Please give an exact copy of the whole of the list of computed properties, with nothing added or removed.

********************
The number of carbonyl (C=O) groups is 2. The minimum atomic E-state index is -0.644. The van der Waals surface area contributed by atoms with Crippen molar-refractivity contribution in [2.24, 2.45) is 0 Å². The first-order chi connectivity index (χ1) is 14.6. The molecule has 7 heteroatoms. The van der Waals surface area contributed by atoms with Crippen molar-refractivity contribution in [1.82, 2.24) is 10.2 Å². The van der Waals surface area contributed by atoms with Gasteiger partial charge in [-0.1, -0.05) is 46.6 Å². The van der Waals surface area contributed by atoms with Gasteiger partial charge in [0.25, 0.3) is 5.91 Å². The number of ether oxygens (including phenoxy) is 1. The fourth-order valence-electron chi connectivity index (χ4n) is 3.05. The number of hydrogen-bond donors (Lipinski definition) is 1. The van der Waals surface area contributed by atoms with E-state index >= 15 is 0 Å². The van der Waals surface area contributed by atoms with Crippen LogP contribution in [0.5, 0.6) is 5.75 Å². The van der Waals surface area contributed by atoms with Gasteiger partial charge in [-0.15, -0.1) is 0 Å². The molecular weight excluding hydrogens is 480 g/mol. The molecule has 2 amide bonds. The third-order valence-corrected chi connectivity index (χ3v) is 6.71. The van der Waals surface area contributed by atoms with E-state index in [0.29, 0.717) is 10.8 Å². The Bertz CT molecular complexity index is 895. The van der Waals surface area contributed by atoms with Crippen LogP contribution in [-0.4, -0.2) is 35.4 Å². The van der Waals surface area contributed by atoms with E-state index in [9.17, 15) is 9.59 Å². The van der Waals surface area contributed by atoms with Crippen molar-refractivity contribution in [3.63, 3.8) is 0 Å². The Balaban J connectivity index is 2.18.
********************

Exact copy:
The number of carbonyl (C=O) groups is 2. The minimum atomic E-state index is -0.644. The van der Waals surface area contributed by atoms with Crippen molar-refractivity contribution in [2.24, 2.45) is 0 Å². The first-order chi connectivity index (χ1) is 14.6. The molecule has 7 heteroatoms. The van der Waals surface area contributed by atoms with Crippen molar-refractivity contribution in [1.82, 2.24) is 10.2 Å². The van der Waals surface area contributed by atoms with Gasteiger partial charge in [-0.1, -0.05) is 46.6 Å². The van der Waals surface area contributed by atoms with Gasteiger partial charge in [0.25, 0.3) is 5.91 Å². The number of ether oxygens (including phenoxy) is 1. The fourth-order valence-electron chi connectivity index (χ4n) is 3.05. The number of hydrogen-bond donors (Lipinski definition) is 1. The van der Waals surface area contributed by atoms with E-state index >= 15 is 0 Å². The van der Waals surface area contributed by atoms with Crippen LogP contribution in [0.5, 0.6) is 5.75 Å². The van der Waals surface area contributed by atoms with Gasteiger partial charge in [-0.15, -0.1) is 0 Å². The molecular weight excluding hydrogens is 480 g/mol. The molecule has 2 amide bonds. The third-order valence-corrected chi connectivity index (χ3v) is 6.71. The van der Waals surface area contributed by atoms with E-state index in [0.29, 0.717) is 10.8 Å². The Bertz CT molecular complexity index is 895. The van der Waals surface area contributed by atoms with Crippen LogP contribution in [-0.4, -0.2) is 35.4 Å². The van der Waals surface area contributed by atoms with E-state index in [9.17, 15) is 9.59 Å². The van der Waals surface area contributed by atoms with Crippen molar-refractivity contribution in [3.63, 3.8) is 0 Å². The Balaban J connectivity index is 2.18.